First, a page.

I knew that Cor-Bon had marketed a .38 Special +P load using a 9mm 115 grain JHP so I thought, why not? I tried first with .38 Special +P cases which didn’t work so well using my standard Lyman .38 Sp./.357 Magnum die set. Rather than look for a solution with different dies I decided to trim .357 Magnum cases to .38 Special length that gave good case-neck tension and I applied a taper crimp after seating with a REDDING 9mm taper crimp die. The loads were plenty accurate enough for defense purposes and I used a number of different powders with none of them being faster burning than HS-6. I probably loaded most of them with Vhita Vouri 3N37, but Vectan SP2 and Accurate #7 worked well also. I even dabbled with the bright flashing Power Pistol as well as Blue Dot that’s similar in the flash department. Since I didn’t own the necessary pressure testing equipment, I didn’t push these loads excessively hard and I liked using the .357 Magnum cases for easy identification. Then there’s the consideration of faster speed-loading as well.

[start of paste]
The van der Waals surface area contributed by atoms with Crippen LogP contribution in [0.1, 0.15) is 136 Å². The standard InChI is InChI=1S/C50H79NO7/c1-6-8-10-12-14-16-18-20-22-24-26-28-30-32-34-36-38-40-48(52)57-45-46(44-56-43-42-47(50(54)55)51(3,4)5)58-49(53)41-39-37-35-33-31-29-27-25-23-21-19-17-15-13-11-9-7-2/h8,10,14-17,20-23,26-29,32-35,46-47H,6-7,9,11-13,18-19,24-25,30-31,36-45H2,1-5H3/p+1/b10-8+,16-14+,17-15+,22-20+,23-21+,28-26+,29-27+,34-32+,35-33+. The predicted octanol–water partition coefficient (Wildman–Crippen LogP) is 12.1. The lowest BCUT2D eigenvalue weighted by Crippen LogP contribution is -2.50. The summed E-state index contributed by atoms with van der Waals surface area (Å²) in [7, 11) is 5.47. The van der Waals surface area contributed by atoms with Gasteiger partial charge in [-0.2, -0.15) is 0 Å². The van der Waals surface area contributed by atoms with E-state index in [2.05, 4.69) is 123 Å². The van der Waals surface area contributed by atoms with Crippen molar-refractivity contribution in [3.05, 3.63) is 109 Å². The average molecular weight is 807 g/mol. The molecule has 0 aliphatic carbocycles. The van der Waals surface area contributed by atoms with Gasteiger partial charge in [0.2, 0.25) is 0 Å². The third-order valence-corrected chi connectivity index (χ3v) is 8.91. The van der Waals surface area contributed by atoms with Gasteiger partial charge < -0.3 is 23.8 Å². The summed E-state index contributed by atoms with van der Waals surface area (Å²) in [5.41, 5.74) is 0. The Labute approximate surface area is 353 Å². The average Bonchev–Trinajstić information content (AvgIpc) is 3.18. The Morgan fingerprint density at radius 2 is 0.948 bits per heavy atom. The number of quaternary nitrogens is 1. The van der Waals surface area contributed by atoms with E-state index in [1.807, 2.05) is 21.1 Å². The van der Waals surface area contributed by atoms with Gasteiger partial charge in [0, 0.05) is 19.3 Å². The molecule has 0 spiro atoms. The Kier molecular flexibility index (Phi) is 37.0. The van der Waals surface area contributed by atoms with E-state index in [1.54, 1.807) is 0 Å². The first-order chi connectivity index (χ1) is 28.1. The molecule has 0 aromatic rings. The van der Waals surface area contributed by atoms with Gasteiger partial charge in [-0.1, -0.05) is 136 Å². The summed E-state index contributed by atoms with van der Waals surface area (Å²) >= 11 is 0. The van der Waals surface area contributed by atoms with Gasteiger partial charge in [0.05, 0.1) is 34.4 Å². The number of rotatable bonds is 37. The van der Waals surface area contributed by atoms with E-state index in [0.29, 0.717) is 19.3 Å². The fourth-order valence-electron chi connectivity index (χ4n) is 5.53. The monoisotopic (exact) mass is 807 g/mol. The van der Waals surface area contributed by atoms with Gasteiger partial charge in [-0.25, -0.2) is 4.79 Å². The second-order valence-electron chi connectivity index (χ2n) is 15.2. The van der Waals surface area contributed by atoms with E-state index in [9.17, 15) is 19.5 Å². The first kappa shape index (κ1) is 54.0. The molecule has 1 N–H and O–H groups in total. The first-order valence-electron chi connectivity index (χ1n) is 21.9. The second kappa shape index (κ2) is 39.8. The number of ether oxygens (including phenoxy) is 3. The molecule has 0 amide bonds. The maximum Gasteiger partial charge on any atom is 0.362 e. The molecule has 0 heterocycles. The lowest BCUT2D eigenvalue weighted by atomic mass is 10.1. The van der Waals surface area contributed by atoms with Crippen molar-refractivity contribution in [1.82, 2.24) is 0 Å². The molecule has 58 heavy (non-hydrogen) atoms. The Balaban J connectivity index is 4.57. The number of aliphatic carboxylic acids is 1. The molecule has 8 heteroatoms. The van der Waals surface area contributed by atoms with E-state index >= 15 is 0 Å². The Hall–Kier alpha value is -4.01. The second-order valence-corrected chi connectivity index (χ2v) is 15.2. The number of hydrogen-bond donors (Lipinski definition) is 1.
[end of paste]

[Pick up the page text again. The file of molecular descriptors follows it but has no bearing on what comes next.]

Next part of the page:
With their potential for being accidentally loaded in a .38 Special revolver, it isn’t likely that such a load will ever be produced by an ammunition manufacturer and there is no SAAMI pressure rating, therefore I recommend you do not attempt to make such a load and my personal philosophy is to buy .357 Magnum revolvers regardless of which cartridge will be fired from it. A .357 Magnum can always serve as a .38 Special, but a .38 Special is limited to .38 Special. Having recently acquired a 1983 vintage Ruger Speed-Six, the thought of feeding it .357 Short Magnums came to mind and since there was data for .38 Special +P loads using Silhouette, I was considering its use for Short Magnums. That’s when the email exchange between Rob and I took place a couple of years back. I can’t remember if we discussed the .357 Short Magnum specifically, but I had seen .357 Magnum data for WAP that is now Silhouette. That, I did ask Rob about, and he mentioned True Blue not being as powder position sensitive in the .357 Magnum case. It seemed worth trying because if the loads proved satisfactory, there would be no need to trim cases down for .357 Short Magnum. I actually started load development with a lower charge shown in the current data for the 125 grain XTP and loaded the Remington 125 grain SJHPs with 10.1 grains of True Blue. Going twice around the cylinder with the 2 ¾” Speed-Six, 12 rounds averaged 1278 FPS with an extreme spread of 45 FPS and a standard deviation of 13. Now, that’s not a single-digit standard deviation that I’ve mentioned being fairly easy to obtain, but considering the great accuracy it gave and flash about as low as you’re likely to see, particularly from a 2 ¾” barreled .357 Magnum, I was more than satisfied. I have absolutely no doubt that if I continued on, working up to the Western data start charge for the 125 grain XTP I could have easily gotten below a standard deviation of 10. The problem was the bullet itself. When I tested for expansion and penetration, the 125 gr. SJHP was pretty well maxed-out, so it was pointless to increase velocity any further. I will be going to the 125 grain XTP as soon as I can locate some.